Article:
decision. The same applies to control and the movement, while whistling and signalling,
should be bent towards the potential problem so the umpire appears on the spot to
prevent trouble before it starts.

Indeed, in this case where control is essential, umpires should not even pause for the
signal to be seen. Get in quickly as it is extremely difficult to control a fiery incident from
thirty metres away, but one should not approach too closely.

It is worth emphasising again that it is very rare for a major incident to occur out of the
blue, there is almost always a build up. There is a saying in rugby, if a player punches
an opponent, send off the man who has been hit, as he must have done something to
deserve the blow!!

Earlier it was pointed out that nearly all control problems stem from the umpire's own
failings and this particularly applies to verbal conflict. Most dissent can be avoided by
good umpiring technique. This is not to say that some notorious players will not question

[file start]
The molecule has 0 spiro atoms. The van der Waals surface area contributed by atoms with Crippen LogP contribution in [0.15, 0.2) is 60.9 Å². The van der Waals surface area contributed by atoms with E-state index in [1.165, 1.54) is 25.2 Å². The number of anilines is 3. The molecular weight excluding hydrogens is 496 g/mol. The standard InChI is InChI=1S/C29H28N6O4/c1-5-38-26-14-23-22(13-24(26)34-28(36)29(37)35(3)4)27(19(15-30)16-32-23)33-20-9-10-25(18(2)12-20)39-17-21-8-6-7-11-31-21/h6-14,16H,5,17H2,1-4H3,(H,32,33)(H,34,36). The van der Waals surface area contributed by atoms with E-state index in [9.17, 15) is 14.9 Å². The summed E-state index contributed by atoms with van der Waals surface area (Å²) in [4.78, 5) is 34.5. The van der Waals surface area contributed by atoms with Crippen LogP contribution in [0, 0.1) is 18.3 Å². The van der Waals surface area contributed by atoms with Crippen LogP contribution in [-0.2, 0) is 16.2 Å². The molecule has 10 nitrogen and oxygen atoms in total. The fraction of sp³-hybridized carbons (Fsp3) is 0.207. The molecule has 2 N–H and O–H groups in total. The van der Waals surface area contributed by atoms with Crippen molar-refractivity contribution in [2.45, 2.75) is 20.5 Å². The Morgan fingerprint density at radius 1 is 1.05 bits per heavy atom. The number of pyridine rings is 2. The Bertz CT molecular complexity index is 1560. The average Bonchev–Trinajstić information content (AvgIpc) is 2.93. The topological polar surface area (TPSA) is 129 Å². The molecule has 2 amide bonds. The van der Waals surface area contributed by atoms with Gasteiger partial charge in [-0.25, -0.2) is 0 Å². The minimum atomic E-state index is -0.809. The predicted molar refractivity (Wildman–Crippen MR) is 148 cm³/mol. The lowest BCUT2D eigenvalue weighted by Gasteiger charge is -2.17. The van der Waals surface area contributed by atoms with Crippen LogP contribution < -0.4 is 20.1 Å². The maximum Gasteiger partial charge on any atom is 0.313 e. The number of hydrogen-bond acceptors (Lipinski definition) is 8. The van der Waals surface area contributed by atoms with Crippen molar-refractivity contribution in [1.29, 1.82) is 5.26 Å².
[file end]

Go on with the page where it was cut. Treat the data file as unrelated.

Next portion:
every decision by their very nature, but most accept well judged and applied decisions,
appreciating the difficulties of umpiring. The methods of applying these decisions have
already been discussed, now we should consider the decisions themselves.

Firstly, there is no need for an umpire to take unnecessary risks. Where one is in doubt
about which direction a hit-in should be awarded, often the players will sort it out
amicably if left to themselves. If the umpire decides, without being certain, a direction
which both teams know to be incorrect, it can only lead to rude comments. Naturally, if
the players are in doubt as well, a positive direction must be given. Other risks can be
avoided by good co-operation.

When a player who may be quite near, but has his back to you and is facing your